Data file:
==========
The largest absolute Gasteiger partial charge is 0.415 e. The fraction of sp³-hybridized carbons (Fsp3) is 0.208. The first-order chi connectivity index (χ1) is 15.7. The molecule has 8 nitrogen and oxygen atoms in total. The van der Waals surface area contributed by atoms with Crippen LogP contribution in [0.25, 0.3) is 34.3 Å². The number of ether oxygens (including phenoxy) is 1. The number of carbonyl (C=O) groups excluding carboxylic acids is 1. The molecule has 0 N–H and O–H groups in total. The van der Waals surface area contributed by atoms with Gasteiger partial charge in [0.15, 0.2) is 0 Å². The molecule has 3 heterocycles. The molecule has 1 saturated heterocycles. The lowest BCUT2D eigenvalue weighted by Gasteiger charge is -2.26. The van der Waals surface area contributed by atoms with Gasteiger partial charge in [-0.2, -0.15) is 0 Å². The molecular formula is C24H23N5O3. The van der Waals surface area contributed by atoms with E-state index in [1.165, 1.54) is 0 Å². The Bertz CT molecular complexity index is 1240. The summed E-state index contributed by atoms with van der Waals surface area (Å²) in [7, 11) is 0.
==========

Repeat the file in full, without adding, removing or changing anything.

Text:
The largest absolute Gasteiger partial charge is 0.415 e. The fraction of sp³-hybridized carbons (Fsp3) is 0.208. The first-order chi connectivity index (χ1) is 15.7. The molecule has 8 nitrogen and oxygen atoms in total. The van der Waals surface area contributed by atoms with Crippen LogP contribution in [0.25, 0.3) is 34.3 Å². The number of ether oxygens (including phenoxy) is 1. The number of carbonyl (C=O) groups excluding carboxylic acids is 1. The molecule has 0 N–H and O–H groups in total. The van der Waals surface area contributed by atoms with Gasteiger partial charge in [0.15, 0.2) is 0 Å². The molecule has 3 heterocycles. The molecule has 1 saturated heterocycles. The lowest BCUT2D eigenvalue weighted by Gasteiger charge is -2.26. The van der Waals surface area contributed by atoms with Gasteiger partial charge in [-0.2, -0.15) is 0 Å². The molecular formula is C24H23N5O3. The van der Waals surface area contributed by atoms with E-state index in [1.165, 1.54) is 0 Å². The Bertz CT molecular complexity index is 1240. The summed E-state index contributed by atoms with van der Waals surface area (Å²) in [7, 11) is 0.